There was nothing superficial about the deep sense of community for the Inferno’s regular customers, performers, and employees alike. Fanale recalls the community’s response when Leather & Lace founder and longtime Madison DJ (and MC Audio owner) Mike Carlson’s house tragically burned down in 2010. “Carlson and his family are beloved by anyone who knows them, so when we all heard about the fire, we wanted to do anything to help them,” Fanale says. “The next night we got a bunch of DJs together at the Inferno and did a fundraiser for them, just through word of mouth, with people donating everything from clothes to food to a drum set and guitar for Mike’s daughter. We raised thousands of dollars for them with little notice, just because one of our own needed help. That’s how the people who attend the Inferno are—we’re a family. We look out for each other. Inferno was never just a club, it was always way more than that to us.” Ward adds, “This place gave me a new family, as I met or became closer to most of my long time friends here. I danced and laughed and felt like I belonged. The memories I have of these amazing, virile, and talented people are my favorite.”

Diverse programming was one of the club’s most reliable assets, with the monthly calendar reading like an island of misfit toys, and sometimes beautifully so. The Inferno opened its doors to a massively diverse range of international outsider artists, ranging from Legowelt to My Life With The Thrill Kill Kult to D.R.I. Fanale reflects upon his days as the booking guy: “I booked close to a hundred bands there over the years from all over the world and I was a regular DJ for over a decade.” Oehler adds, “I’m seeing bands I know from Seattle, DC, and NY lamenting the closing. They remember it as a great venue with a friendly staff and patrons with an abiding enthusiasm for music that they wouldn’t always get the opportunity to see. It had a reputation in many circles as the place to play in the Midwest, even though Chicago and Milwaukee were ostensibly bigger markets.”

The Inferno also acted as an incubator for fringe local music. “I forced more local artists than I can count into doing their first shows at Inferno just by saying I would announce it regardless of what they said and that they’d look like assholes if they didn’t show,” Fanale says. Oehler’s band Null Device played its first show there. “We could reliably book whenever the band lineup would change or we would come up with some crazy idea for a show,” Oehler remembers. “They were never averse to booking something offbeat, weird, or risky and the crowd was loyal. We could play on a Wednesday night in the dead of winter and still know that it wouldn’t be to an empty house.”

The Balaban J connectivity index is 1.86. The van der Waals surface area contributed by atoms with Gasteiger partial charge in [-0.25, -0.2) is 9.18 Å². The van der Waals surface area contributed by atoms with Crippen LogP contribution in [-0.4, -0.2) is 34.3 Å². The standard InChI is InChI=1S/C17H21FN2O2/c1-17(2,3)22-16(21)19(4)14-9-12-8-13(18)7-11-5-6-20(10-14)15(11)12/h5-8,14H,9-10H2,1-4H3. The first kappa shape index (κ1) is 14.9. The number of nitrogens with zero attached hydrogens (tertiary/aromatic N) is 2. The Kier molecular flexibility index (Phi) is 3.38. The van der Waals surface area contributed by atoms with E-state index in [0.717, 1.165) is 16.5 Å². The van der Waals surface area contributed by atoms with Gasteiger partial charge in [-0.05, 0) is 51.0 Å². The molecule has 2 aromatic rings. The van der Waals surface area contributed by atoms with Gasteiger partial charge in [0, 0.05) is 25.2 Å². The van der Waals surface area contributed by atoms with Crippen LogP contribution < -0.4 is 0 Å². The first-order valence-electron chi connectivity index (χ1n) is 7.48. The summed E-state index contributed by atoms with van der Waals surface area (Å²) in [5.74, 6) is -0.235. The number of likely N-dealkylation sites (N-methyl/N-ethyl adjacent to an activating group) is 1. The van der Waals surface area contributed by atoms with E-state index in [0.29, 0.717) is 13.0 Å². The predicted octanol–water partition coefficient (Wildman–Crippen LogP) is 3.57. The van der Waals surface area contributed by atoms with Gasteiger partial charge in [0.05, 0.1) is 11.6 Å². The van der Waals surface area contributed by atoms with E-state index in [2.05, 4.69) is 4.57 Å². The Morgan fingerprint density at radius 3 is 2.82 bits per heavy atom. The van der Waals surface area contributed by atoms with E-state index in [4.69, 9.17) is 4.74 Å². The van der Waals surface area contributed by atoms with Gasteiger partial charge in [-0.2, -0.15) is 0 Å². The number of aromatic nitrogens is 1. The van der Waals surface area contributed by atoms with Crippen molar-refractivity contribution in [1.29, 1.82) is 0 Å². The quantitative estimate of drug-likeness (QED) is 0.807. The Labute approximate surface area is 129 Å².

Fanale and Oehler both cite the Reverence Festival, which ran from 2003 to 2009, as a definite highlight. “We’d open the doors at like 4 or 5 p.m. and have an outdoor patio with food,” says Fanale, the primary organizer. “Industrial and goth bands played until bar time. All the bands were picked because we knew they’d just add to the party. The festival got up to three days at one point, even using other venues in town, and it always ended at the Inferno because that was where the biggest party had to be. Looking back, I don’t know how in the hell I had the energy to pull it off—bringing in bands from all over the country to play a gig that didn’t pay huge—but Inferno always had an amazing reputation as a venue.”


From an admitted outsider’s perspective, the Inferno—for every bit of aesthetic catering it did, for every weird concert or performance it held, and for every patron that willingly suspended themselves via hooks in their skin before an audience—was a refreshingly unpretentious outlet of unhomogenized counter-culture that seemed to welcome the underdressed and uninitiated as much as the regulars without compromising or breaking form. It was a reliable staple and now, like so many other venues that weren’t in business with Madison’s larger promoters (the now-closed Project Lodge, the recently pretty dormant Dragonfly Lounge, and for its first few years The Frequency, which is still open and still books local shows but has put more emphasis lately on national shows booked by Majestic Live), it’s going away and it’s really sad. Marquez doesn’t currently have any plans to start a new club, but isn’t closed off to what the future may bring. As far as the property is concerned, Marquez speculates that “It will be a strip mall before the end of the year.”

Ward has been away for a long time. “The last time I was in town I ran into old friends who I hadn’t seen in 10 years,” she says. “For me, I’ve been missing the Inferno for a long time. There’s no place like home. No one understands how much work it is to run a club and all the hours it takes.”

“Most of the people I know from the early days of the Inferno have families, jobs, and responsibilities that they didn’t have back when we were all 25 and many of us no longer have the resilience to stay out at a club until bartime on a Wednesday and still make it to work the next morning,” laments Oehler. “Nonetheless, it was reassuring to know that when I got the itch to go dance, I could call up a few friends and say ‘hey, you wanna go to the Inferno?’ and we’d go. The door guys would still recognize us and Apollo would be behind the bar. We’d suddenly be goofy twenty-somethings in ridiculous clothing again, dancing to loud obscure European music. I’ll miss that. “

Fanale adds, “I’m really going to miss Apollo smiling at my dumb ass from behind that bar.”

An ode to the best and worst of Madison summers.